Last week I wrote about “Workplace as an HR intervention“.
This week I would like to provide you with an instrument to determine your Office Maturity Level (OML).
1. No office
‘No Office” could also be maturity level 9.
When you have no office, you have maximum flexibility.
Yesterday I was talking via Skype about a new business opportunity with some potential partners. One in Oslo, one in Antwerp and I was in my dacha in Vlissingen. The call ended at 5 pm and we were immediately home. “No Office” is also very sustainable. You can always camp at the office of a client, or in a Starbucks in the center of town.
2. The villa
• Big rooms
• Often in suburban areas
• Parking for a couple of cars
• Joint lunch in the big kitchen
A long time ago I worked six month in a villa, for a recruitment agency. The rooms were very nice. We always had lunch together in the cellar. Most people liked it, for me it was to cozy and I felt locked up.
• Big office building
• Reception on ground floor
• Special parking area for senior staff
• Corner offices for senior staff
• Low flexibility
• Restaurant on ground floor
• Special lunch room on top floor
The building above was Philips Electronics building SFF in Eindhoven. My office was on the 10th floor, the top floor. The president of the Consumer Electronics division had four rooms. A working room, a small meeting room, a big meeting room and a room for his secretary. There was also a kitchen. The cook always prepared very nice lunches for the president and his guests. They left the smell for us, the corporate staff.
4. The Cubicle
• Widely spread in US
• Small offices for everyone!
• You cannot see your colleagues when you sit
• Ideal for somewhat autistic people
When I worked in Chicago, I had my own cubicle. My neighbours arrived in the morning with the snow booths, coffee and hot breakfast. They took off their snow booths, put on a normal pair of shoes they had taken in their rucksack, and they ate their breakfast in silence. When I walked around and tried to speak to my colleagues in their cubicles, they looked weary at the strange Dutchman. You were supposed to stay in your cubicle, unless you had a meeting with the boss in her corner office.
5. Open space
• No more walls
• Meeting rooms and telephone cells
• Difficult to reduce the noise
• Easy to approach a colleague
• High flexibility
• “Casual collisions” in the context of the office
• Ideal for extroverts
Once I visited the Microsoft office in Amsterdam. A very nice coffee corner on the ground floor. 300 working places for 800 employees. If you had no meeting, you better work out of home. Nobody had a personal working space, and camping was not allowed. Camping: you arrive early, and park your jacket, notebook and laptop at a nice place. Then you go to your three-hour meeting, knowing that your prime spot is secured.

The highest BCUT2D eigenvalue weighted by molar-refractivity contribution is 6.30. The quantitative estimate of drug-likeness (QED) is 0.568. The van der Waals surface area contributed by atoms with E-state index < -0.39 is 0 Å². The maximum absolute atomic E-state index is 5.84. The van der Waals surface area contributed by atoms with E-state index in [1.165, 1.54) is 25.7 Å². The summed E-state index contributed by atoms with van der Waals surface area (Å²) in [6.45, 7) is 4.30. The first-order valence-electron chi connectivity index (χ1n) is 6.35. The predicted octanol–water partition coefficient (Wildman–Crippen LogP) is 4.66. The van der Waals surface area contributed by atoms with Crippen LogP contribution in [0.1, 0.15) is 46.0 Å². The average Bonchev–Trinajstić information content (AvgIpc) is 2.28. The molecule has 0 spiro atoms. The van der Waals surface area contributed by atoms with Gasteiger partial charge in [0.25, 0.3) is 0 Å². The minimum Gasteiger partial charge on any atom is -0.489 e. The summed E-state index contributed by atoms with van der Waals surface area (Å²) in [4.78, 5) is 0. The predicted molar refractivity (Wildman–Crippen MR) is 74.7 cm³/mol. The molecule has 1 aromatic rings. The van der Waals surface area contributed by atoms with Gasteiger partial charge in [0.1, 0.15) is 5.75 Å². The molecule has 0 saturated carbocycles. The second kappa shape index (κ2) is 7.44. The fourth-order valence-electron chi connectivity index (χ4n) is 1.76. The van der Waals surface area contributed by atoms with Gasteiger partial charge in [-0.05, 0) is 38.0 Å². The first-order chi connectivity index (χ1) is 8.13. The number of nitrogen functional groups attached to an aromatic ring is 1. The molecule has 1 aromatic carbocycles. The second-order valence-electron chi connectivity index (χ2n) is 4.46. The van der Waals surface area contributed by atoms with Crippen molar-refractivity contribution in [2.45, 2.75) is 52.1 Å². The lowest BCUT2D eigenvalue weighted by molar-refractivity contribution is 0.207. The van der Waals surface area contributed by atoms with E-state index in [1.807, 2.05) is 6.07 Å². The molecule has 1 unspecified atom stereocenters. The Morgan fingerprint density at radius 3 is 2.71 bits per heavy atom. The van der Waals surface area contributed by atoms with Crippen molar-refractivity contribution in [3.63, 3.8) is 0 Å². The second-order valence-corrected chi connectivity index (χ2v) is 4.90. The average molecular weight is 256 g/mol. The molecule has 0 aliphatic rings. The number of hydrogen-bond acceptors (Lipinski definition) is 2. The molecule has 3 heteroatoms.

6. Homely office
• The office is your second home
• Healthy food provided
• Fun elements
• One employer office
• Working from home is not preferred
• Playground for interior architects
The Google office in Amsterdam is a nice example. Apparently all Google offices around the world have a very nationalistic interior design. As the Dutch like caravanning, they parked a caravan in the middle of the office. I also like the bicycle repair shop, the home of the IT support desk. The downside of such an office: it’s one employer only, and as such it is not a very diverse environment.
7. Shared office
•Shared working spaces and meeting rooms
•Concepts as “Spaces” and “Seats2meet”
• Focused on self employed professionals
• Increased chance of casual collisions
• Nice design
• Somewhat artificial
The shared working spaces are popping up everywhere. Different concepts, from “the bare minimum” to “de luxe”. Often the concepts provide more than just a working space. They facilitate networking and they create professional communities.
Sometimes you can feel very lonely, sitting between all the professionals looking for their next assignment.
8. Casual collision
• Often build on the remains of traditional offices
• Sustainable concepts
• Home of start-ups
• Self employed professionals
• Corporates searching for innovation
• Big chance of casual collisions
• Somewhat rough
• Interior architects nowhere to be seen.
The next phase of office evolution. I described B. Amsterdam in my last blog post. B. Amsterdam and other concepts like it are interesting experiments. They become breeding grounds where professionals, start-ups, big corporates and universities are meeting each other. Together they are working on innovations, and creating a better world.